Watching Jason Figgis’ previous feature Don’t You Recognise Me was a gruelling, yet rewarding experience. Aggressive, unrelenting and unflinching, it tackled themes of revenge and consequence head on, challenging its audience at every turn. Figgis’ new film Torment plots a similar path, but does so in an entirely different way. Where there was vitriol, there is desperation. Where anger manifested into violence, there is internal suffering and grief. The emotional beats are the same, but are rendered physical through subtle, almost imperceptible ways.
Essentially based around two apparently separate storylines, Torment explores how guilt and regret can pollute a soul, and how those individuals handle such strong emotions thrust upon them either by their actions, or those of others. Jane (Cora Fenton) is haunted by the death of a child, traumatised to a point of inaction, and struggling to relate to her ever-patient husband John (Bryan Murray). Their tentative exchanges are filled with love and respect, but also an inherent sadness that keeps them firmly at arm’s length, with the barriers of sadness too strong to break down.
Running concurrently is Jack’s story. Portrayed by Bill Fellows, Jack wakes one morning trapped in a makeshift coffin, with only a breathing tube and a camera for company. Punished for a previous crime, Jack’s emotions range from anger to regret to aggression. Interrogated by his captor, Jack struggles to understand the severity of his situation while attempts at reason fall on deaf ears.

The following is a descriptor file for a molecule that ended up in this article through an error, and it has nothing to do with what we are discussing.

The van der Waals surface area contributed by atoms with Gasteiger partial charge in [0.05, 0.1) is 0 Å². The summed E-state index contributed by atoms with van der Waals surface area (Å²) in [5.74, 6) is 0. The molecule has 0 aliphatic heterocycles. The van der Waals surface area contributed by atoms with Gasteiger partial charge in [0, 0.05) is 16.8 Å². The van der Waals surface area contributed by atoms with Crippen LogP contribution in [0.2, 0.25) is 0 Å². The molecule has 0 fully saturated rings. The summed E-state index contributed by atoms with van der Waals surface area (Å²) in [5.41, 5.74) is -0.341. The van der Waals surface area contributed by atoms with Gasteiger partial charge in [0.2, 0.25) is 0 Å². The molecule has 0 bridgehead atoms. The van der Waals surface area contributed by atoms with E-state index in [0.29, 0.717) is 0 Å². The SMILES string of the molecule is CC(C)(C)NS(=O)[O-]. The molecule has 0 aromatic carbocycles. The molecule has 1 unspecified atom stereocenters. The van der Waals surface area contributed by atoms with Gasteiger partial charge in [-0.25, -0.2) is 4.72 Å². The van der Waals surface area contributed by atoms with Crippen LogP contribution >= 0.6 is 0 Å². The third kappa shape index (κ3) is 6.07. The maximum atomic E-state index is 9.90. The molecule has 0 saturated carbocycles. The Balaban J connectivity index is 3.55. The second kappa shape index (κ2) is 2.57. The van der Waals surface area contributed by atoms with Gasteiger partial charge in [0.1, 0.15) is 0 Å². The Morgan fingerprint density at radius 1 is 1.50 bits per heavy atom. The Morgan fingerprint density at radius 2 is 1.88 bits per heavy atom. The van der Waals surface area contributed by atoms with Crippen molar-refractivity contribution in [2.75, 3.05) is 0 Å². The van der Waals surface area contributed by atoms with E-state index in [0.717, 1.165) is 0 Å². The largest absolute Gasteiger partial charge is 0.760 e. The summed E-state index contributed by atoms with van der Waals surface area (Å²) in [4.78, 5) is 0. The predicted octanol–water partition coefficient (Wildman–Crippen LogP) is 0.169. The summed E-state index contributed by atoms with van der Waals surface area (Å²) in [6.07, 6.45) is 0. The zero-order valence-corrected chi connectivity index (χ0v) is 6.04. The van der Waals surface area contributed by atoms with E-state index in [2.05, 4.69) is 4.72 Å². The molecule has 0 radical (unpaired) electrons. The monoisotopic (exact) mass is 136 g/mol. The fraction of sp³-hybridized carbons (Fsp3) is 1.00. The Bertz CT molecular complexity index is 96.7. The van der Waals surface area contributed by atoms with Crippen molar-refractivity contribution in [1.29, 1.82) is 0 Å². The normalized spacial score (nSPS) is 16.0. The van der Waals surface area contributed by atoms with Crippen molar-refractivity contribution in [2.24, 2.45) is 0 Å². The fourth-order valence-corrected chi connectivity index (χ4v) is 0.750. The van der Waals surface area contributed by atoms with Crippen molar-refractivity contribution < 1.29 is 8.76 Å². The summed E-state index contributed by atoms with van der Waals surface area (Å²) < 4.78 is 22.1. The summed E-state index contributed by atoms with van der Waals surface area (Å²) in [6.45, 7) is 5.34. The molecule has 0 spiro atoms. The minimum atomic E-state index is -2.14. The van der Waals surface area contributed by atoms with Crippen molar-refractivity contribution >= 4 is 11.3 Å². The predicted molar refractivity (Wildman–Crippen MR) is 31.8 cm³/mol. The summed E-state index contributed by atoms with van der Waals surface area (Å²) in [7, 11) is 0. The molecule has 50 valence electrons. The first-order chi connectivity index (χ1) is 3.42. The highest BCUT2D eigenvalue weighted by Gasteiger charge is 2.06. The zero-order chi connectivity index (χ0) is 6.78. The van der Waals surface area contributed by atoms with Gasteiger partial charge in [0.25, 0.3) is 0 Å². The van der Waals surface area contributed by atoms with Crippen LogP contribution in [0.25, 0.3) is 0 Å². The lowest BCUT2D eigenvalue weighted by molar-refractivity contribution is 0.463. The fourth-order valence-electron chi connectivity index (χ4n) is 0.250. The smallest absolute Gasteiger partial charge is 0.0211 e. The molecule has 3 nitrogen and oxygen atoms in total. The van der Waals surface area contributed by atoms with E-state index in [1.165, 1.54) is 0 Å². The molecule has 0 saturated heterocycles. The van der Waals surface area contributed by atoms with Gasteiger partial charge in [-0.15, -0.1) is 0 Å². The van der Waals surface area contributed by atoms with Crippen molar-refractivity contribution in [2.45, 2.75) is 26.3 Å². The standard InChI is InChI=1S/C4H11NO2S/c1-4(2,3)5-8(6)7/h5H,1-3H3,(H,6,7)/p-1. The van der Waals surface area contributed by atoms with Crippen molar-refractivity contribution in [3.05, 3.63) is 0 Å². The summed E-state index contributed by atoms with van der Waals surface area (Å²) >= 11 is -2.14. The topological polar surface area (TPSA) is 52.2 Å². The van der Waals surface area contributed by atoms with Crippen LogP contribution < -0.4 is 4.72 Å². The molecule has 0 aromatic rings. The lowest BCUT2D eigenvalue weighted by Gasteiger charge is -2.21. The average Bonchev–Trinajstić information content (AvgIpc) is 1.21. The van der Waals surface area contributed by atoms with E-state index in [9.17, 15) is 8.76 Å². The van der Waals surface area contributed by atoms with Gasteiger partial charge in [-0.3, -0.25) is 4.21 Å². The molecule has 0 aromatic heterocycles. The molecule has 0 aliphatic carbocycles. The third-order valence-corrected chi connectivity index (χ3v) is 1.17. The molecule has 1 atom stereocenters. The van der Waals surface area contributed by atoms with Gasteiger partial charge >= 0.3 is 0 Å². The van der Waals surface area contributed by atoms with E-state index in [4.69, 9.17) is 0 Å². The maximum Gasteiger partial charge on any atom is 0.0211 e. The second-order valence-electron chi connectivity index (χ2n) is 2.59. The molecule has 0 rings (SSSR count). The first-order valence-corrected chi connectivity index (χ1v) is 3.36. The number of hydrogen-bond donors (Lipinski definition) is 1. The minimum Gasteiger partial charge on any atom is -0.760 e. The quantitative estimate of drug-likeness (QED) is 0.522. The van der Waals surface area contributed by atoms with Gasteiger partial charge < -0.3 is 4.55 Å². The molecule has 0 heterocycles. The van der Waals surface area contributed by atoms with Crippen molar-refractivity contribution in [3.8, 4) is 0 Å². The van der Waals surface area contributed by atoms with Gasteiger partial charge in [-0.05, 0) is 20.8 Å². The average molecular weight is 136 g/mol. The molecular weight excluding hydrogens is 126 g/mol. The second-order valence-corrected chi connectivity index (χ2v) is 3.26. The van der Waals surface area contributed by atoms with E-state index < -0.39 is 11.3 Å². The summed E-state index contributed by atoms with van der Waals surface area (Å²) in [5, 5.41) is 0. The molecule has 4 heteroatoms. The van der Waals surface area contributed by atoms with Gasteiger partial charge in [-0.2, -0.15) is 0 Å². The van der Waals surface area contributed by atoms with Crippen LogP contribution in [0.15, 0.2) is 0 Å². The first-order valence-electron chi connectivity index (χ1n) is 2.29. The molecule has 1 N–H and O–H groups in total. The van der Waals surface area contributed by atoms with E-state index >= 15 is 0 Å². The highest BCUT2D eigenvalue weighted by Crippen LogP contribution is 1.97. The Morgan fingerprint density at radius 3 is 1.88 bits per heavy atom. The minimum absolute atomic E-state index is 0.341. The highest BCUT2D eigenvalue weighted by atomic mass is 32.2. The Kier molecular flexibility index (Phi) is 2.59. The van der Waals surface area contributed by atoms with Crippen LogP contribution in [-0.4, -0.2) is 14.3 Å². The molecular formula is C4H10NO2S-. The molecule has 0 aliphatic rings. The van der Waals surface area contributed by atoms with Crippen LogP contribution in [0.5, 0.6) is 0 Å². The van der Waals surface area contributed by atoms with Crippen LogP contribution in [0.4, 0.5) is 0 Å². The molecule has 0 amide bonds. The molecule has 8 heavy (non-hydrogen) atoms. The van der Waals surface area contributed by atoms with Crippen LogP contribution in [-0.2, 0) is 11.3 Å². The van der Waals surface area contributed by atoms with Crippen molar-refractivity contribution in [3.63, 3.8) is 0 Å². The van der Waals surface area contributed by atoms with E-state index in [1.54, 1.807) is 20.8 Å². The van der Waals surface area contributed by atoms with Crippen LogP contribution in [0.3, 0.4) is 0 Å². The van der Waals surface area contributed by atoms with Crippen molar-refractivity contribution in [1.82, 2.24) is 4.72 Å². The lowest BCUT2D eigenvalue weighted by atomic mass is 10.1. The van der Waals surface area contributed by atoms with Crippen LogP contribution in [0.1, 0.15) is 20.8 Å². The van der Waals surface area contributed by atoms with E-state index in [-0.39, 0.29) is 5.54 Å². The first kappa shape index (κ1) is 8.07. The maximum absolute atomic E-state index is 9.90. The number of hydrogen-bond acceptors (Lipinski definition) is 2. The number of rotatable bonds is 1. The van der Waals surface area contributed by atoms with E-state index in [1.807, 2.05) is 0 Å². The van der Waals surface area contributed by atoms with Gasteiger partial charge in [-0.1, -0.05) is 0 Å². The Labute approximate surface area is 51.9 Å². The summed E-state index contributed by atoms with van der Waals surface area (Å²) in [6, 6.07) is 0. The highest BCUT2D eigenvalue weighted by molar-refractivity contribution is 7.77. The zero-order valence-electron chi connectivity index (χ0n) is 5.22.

Though Figgis shrouds the arcs of his characters in mystery, there are clear indicators that the stories are in some way intertwined. But where Torment impresses is in its simplicity. The performances are largely reserved, with sporadic outpourings of intensity, but are filmed with a voyeuristic, almost invasive style that pushes the viewer right into the centre of the drama. The editing adds to the discomfort felt while viewing, as Jane, John and Jack move ever closer toward a finale you always sense will deliver little by way of closure.
Blended with Jane’s tragic story, is a disconcerting performance from Figgis regular Darren Travers. Part personification of grief, part psychological accuser, Travers inhabits a role open to interpretation and full of malevolence. His manic, almost cartoonish character contrasts directly with the internal suffering experienced by the main characters and underlines the helplessness felt by the characters.
There are occasional missteps – odd lines of dialogue fall flat and elements of the story in the build toward the finale are a tad confused – but like Don’t Your Recognise Me, Torment is a visceral viewing experience. Well-acted, superbly edited and with a relentless, almost unpleasant electro-pop soundtrack from Gilleathain McLean and Ross Morris that delivers appropriately dour aural punishment to the viewer, this is a film worth seeking out.
TORMENT / CERT: TBC / DIRECTOR & SCREENPLAY: JASON FIGGIS / STARRING: CORA FENTON, BILL FELLOWS, DARREN TRAVERS, BRYAN MURRAY / RELEASE DATE: UK RELEASE DATE TBA